The 2020 Customer Service Benchmark by the German Mechanical Engineering Industry Association (VDMA) shows that many companies in the machinery and plant engineering sector have recognized these opportunities and are expanding their services. While at the time of the last major VDMA study on this topic four years ago, only about 61% of companies offered maintenance contracts and generated around 20% of their revenue from services, an increase in these values ​​can be expected in the next survey.

This places us in the midst of a market development that will accelerate in the coming years. Technological progress also contributes to this: the Industrial Internet of Things (IIoT) allows service business to be optimized on a customer-specific basis using data from the product’s operation.

In the future, it will become more important but also easier for machinery and plant manufacturers to increase the maturity level of their service. The following maturity model helps you assess where your company stands on the road to service excellence.

A Maturity Model for Service

Companies with low service maturity handle customer inquiries exclusively reactively. Such processes take a long time because they are still partly processed with paper forms, and searching for the required information is a tedious routine activity that does not generate value. If inquiries via email or phone are not digitally collected, this complicates the structured and prompt processing of service cases. In the worst scenario, inquiries get lost in email inboxes or remain unprocessed during an employee’s vacation because no one has insight into the current status of communication.

Digital Service Management

Digitalizing service processes is the first step to increasing internal efficiency. Companies can use a CMS (Customer Service Management) tool to manage delivered products. Services are planned and documented digitally, resulting in a service logbook for each customer and asset. Incoming customer inquiries via email or telephone are automatically converted into tickets internally and then systematically processed.

Only once service processes can be handled efficiently is it worth building up the after-sales volume. Therefore, the digitalization of internal processes is the basis for the transition from reactive to proactive service business. For example, by offering standardized service contracts with regular maintenance for sold equipment.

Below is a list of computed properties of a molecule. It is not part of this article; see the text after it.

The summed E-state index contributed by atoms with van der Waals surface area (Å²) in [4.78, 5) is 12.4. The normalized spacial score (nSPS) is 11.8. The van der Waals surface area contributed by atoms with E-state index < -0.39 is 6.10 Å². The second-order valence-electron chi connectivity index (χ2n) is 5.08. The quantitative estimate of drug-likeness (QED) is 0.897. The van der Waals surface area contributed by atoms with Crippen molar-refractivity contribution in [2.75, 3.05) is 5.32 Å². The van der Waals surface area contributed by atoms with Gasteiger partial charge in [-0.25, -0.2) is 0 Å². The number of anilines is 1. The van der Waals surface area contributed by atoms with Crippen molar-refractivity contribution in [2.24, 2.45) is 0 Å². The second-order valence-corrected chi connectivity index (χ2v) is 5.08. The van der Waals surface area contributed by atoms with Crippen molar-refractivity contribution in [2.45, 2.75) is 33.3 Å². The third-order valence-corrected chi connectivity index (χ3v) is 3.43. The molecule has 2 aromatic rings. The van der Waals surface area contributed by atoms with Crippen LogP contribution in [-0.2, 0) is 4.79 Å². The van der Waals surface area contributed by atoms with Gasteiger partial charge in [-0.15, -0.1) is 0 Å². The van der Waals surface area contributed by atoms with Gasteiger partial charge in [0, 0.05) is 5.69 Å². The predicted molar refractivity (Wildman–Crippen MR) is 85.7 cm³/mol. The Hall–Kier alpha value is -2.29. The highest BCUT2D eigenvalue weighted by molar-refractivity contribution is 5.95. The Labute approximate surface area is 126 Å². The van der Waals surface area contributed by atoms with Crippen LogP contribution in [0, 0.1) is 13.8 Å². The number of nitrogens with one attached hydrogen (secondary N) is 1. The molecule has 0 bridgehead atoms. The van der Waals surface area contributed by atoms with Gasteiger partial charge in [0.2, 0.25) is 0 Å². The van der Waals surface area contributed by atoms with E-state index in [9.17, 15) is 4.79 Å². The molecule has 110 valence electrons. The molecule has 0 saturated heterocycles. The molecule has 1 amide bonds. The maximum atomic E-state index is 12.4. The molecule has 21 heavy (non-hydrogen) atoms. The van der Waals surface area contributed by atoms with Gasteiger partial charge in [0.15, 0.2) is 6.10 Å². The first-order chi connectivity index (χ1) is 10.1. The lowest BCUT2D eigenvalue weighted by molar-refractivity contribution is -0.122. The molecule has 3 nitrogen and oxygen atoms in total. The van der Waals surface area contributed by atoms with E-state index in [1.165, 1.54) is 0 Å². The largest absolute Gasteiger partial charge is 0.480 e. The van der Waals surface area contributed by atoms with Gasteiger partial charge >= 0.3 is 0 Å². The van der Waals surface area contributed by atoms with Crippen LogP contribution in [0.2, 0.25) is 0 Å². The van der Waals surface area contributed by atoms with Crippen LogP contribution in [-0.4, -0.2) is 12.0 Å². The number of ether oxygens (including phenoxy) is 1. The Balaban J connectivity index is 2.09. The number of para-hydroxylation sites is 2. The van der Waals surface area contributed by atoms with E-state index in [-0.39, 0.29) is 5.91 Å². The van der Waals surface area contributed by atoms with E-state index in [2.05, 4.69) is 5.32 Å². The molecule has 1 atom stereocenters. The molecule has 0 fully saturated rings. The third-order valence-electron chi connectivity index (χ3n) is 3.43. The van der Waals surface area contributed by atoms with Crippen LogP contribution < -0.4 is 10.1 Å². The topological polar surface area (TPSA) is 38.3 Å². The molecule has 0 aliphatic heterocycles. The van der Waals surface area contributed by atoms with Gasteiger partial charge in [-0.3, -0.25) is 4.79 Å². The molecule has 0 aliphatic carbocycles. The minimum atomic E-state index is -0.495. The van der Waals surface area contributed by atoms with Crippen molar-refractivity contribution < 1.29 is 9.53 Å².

Connectivity & Automation

The next step for machinery and plant manufacturers is to develop their products into smart products that transmit selected operating data. In the past, there were concerns about the feasibility of this approach because providing this data depends on the customer giving his consent. However, more and more plant operators are now willing to do so. McKinsey has validated this trend in a survey and identified two significant factors:

  • B2C customer experiences lead to increased expectations for service experiences
  • Positive experiences with IoT-based remote services during COVID-19

Plant operators are generally motivated to share information with the manufacturer when the added value is tangible, for example, in the form of cheaper maintenance contracts and the promise of higher availability. Manufacturers can achieve this by using operating data to introduce usage-based maintenance strategies instead of following calendar-based maintenance cycles. This results in fewer services per plant and reduces overall costs. Furthermore, software can detect suspicious patterns in operating data early on and automatically initiate preventive measures based on rules.

Customer Integration

Companies with high service maturity integrate their customers into their business processes via a customer portal. Such a portal is the centerpiece of a modern service experience and strengthens customer loyalty. It enables customers to view their purchased products along with their operating data and the service logbook for each asset. An overview of past and planned services provides planning security and streamlines scheduling between the manufacturer and operator. A ticket system allows customers to submit new requests, track their processing status, and respond to corresponding inquiries directly in the system without the need for a service employee to answer phone calls and manually convert them into tickets. Additional services such as spare parts orders or trainings can also be requested through the customer portal, which streamlines and accelerates the sales process.


A strong service business has positive effects on cash flow, minimizes entrepreneurial risks, and simultaneously strengthens customer experience. How this is best achieved depends on the current situation in customer service, the company’s products, and the offering of the competitors and is unique for each company. Blueprints such as the maturity model described here provide guidance and enable a quick assessment of how excellent service can be realized step by step with the technologies available on the market.

CONTACT Elements for IoT helps your team effortlessly manage the increasing number of customer inquiries while enhancing the efficiency of your service department.